Friday, October 29, 2010

10/10/10 Reviews #8: Dragonflight

Book Review 8: Dragonflight by Anne McCaffrey

It’s a wonderful thing when a reader enjoys a book so much he has to recommend it to anyone who might possibly enjoy it. This is how I came to read Dragonflight, the first story of Anne McCaffrey’s Dragonriders of Pern series.

I don’t tend to read sci fi or fantasy. This is mainly because my head settles around reality much more easily. When I have to get into an imaginary world with made-up names and places that often sound odd, I have to stop and try to think about where I am. On the other hand, I’ve watched every original Star Trek show and loved the original Star Wars movies. So with that in mind and a very high recommendation of the Pern series, I set about to find the first one to check out. Turns out my local bookstore owner is also a huge fan. She happened to have a hardcover with the first 3 stories, plus an extra. She sent them all with me.

The Dragonriders are telepathic and communicate with their dragons regularly. Their job is to prevent dangerous Threads from landing on Pern and destroying their world. However, it’s been 400 years since Threads have landed and the common people of Pern decide they no longer need them, and so stop sending support. The riders have dwindled in number, and a Thread attack is on the way.

Interesting, actually, to make the comparison to this series written in the 70s with today’s threats and disinterest in supporting those defending against them.

Either way, other than taking some time to figure out  where I was and becoming adjusted to the names and titles and such, I was drawn to Lessa right away. She’s a fighter: strong, stubborn, but also a bit naïve (much like one of my own beloved characters). When she rubs up against F’lar, a lead dragonrider determined to shape her into what she needs to be to protect the lair, and therefore Pern, sparks flair.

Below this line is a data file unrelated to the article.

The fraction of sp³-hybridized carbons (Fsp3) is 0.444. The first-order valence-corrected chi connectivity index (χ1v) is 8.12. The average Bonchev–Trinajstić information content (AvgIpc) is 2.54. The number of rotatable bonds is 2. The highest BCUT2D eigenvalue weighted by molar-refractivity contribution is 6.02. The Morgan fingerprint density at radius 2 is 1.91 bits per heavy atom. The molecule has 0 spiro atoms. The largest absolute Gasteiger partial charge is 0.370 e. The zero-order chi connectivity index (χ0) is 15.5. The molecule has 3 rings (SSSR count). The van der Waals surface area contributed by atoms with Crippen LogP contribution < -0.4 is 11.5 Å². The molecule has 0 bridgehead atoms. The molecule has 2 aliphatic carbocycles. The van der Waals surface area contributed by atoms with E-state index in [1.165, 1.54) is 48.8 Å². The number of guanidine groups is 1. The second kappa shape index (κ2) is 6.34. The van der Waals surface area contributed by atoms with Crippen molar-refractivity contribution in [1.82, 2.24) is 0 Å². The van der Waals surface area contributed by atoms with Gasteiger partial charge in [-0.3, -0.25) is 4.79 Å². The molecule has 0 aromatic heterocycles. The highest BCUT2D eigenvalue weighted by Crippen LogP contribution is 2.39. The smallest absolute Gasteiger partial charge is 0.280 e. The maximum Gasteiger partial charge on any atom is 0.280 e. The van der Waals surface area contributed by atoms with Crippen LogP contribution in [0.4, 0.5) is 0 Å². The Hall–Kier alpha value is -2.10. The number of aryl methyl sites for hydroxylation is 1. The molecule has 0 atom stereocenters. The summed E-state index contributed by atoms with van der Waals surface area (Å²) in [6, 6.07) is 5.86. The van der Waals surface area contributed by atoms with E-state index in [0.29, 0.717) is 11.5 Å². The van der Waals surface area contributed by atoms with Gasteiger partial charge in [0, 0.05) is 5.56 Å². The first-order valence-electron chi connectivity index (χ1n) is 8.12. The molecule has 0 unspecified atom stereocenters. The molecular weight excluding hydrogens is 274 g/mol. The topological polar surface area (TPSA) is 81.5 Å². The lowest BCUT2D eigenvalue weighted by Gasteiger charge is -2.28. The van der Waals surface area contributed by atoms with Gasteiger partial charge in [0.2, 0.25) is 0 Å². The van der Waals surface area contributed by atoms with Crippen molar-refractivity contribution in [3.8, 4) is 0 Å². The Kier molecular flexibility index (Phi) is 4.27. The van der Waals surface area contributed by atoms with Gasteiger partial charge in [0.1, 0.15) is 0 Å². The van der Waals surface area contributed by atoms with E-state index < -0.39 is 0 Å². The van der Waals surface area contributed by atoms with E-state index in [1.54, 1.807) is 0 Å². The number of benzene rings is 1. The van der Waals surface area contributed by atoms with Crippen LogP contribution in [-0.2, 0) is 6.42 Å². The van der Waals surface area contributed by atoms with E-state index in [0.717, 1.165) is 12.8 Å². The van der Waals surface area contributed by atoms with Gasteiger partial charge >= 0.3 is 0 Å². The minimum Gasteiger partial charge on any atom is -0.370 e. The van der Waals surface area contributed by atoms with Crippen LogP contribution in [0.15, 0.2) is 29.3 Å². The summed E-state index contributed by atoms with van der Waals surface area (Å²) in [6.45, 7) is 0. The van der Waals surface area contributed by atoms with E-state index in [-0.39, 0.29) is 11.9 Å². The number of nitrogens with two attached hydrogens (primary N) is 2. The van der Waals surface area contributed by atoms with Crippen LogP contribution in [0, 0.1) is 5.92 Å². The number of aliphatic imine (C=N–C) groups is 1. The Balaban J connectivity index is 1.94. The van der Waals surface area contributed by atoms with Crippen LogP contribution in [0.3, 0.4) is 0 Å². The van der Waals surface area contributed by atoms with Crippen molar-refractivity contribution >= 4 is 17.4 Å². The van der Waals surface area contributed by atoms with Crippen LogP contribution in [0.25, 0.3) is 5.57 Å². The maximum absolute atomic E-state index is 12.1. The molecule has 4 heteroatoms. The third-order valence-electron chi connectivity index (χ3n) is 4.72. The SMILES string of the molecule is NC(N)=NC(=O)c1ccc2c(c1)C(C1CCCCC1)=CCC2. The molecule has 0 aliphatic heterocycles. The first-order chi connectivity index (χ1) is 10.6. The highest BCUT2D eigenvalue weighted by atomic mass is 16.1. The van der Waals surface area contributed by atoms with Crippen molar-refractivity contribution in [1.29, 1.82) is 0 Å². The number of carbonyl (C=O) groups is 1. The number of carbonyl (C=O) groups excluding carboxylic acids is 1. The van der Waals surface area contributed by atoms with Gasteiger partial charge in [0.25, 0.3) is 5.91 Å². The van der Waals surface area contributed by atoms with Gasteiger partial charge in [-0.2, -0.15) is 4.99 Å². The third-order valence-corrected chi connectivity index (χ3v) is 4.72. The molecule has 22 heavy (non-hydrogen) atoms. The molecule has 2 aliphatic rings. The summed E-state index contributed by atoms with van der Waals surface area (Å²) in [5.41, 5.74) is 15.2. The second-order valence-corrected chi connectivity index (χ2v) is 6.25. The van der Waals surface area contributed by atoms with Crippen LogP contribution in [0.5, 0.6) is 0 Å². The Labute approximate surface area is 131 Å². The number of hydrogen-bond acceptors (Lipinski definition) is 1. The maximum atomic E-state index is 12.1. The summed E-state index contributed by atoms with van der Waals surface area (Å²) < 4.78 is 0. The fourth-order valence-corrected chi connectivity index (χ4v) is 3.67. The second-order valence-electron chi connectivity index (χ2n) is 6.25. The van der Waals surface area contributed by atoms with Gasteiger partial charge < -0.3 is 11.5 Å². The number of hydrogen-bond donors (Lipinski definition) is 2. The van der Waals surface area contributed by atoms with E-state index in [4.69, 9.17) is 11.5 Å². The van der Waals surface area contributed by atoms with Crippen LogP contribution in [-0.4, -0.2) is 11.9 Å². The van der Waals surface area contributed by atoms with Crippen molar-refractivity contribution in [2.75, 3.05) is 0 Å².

Dragonriders is a thoughtful but action-packed story. There were times I wished things were explained a bit better at the beginning, to avoid having to try to work it out on my own, but once it really started to roll, it didn’t quit until the end. Yes, I’ll recommend it, as well, to sci fi or fantasy fans, and to those who want to try something different for a change. Will I continue reading the series? I’m so far undecided. If so, I might have to find one that isn’t 7 pt font (or thereabout)! Or I’ll have to find it in ebook format so I can increase the font.
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Music Review: Daughtry (self-titled)

I didn’t follow Chris Daughtry on American Idol (it’s not a show I tend to watch), but I did get a glimpse of him singing somewhere toward the end of whatever season he was on. His voice pulled me in, as did his style. Still, I heard three of Daughtry’s songs on the radio before I decided to pick up the CD. I’m glad I did. As is normal, the songs not on the radio captivate me more than those that are. They are deeper, more introspective, more ‘connecting’ than the commercial grabbers. Crashed is contagious: words, music, technique – very powerful, as is What I Want (featuring Slash).

The whole thing is what I want: good rock, nice guitar riffs, great voice, well-penned lyrics that touch the soul, and not overproduced. Yes, I’ll have to grab more of Daughtry. That’s a given.
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Movie Review: The Merchant of Venice (2004)

I love Shakespeare. Yes, honestly. Reading it or watching it, there’s just something that pulls me in. I also enjoy Joseph Fiennes. So I expected Fiennes doing Shakespeare would be an auto win. And it was.

Bassanio (Fiennes) needs cash to woo his girl. He doesn’t have it, so he goes to a friend, who goes to a money lender and promises an actual pound of flesh if he doesn’t repay the loan. Both comedy and mayhem ensue, plus that social commentary you find in every Shakespeare play. Tables are turned, roles are reversed, comedy and tragedy mix, and while some end up happy with their outcomes, others end up with a horrid lesson and not much more.

This is a wonderful adaptation of the play that leaves you both satisfied and pondering.
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Legal Note: no review was compensated or requested

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